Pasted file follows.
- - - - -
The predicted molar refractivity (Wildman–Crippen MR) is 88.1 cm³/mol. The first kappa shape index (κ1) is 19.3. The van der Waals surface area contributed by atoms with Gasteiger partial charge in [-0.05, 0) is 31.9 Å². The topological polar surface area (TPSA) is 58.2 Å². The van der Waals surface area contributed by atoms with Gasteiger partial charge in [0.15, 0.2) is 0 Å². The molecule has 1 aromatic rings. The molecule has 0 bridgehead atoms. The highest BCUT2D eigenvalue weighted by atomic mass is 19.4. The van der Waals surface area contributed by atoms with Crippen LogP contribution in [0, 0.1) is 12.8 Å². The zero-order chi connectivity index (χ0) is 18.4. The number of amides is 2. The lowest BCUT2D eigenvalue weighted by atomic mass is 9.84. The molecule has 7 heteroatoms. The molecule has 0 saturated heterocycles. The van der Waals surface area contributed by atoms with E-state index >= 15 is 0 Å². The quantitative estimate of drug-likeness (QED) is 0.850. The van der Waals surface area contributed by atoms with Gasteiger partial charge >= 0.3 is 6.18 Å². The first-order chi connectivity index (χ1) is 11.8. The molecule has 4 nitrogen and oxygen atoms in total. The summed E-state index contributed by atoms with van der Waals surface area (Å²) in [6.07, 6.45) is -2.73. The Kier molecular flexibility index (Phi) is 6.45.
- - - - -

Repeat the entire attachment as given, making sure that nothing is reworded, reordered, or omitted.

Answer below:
The predicted molar refractivity (Wildman–Crippen MR) is 88.1 cm³/mol. The first kappa shape index (κ1) is 19.3. The van der Waals surface area contributed by atoms with Gasteiger partial charge in [-0.05, 0) is 31.9 Å². The topological polar surface area (TPSA) is 58.2 Å². The van der Waals surface area contributed by atoms with Gasteiger partial charge in [0.15, 0.2) is 0 Å². The molecule has 1 aromatic rings. The molecule has 0 bridgehead atoms. The highest BCUT2D eigenvalue weighted by atomic mass is 19.4. The van der Waals surface area contributed by atoms with Crippen LogP contribution in [0, 0.1) is 12.8 Å². The zero-order chi connectivity index (χ0) is 18.4. The number of amides is 2. The lowest BCUT2D eigenvalue weighted by atomic mass is 9.84. The molecule has 7 heteroatoms. The molecule has 0 saturated heterocycles. The van der Waals surface area contributed by atoms with E-state index >= 15 is 0 Å². The quantitative estimate of drug-likeness (QED) is 0.850. The van der Waals surface area contributed by atoms with Gasteiger partial charge >= 0.3 is 6.18 Å². The first-order chi connectivity index (χ1) is 11.8. The molecule has 4 nitrogen and oxygen atoms in total. The summed E-state index contributed by atoms with van der Waals surface area (Å²) in [6.07, 6.45) is -2.73. The Kier molecular flexibility index (Phi) is 6.45.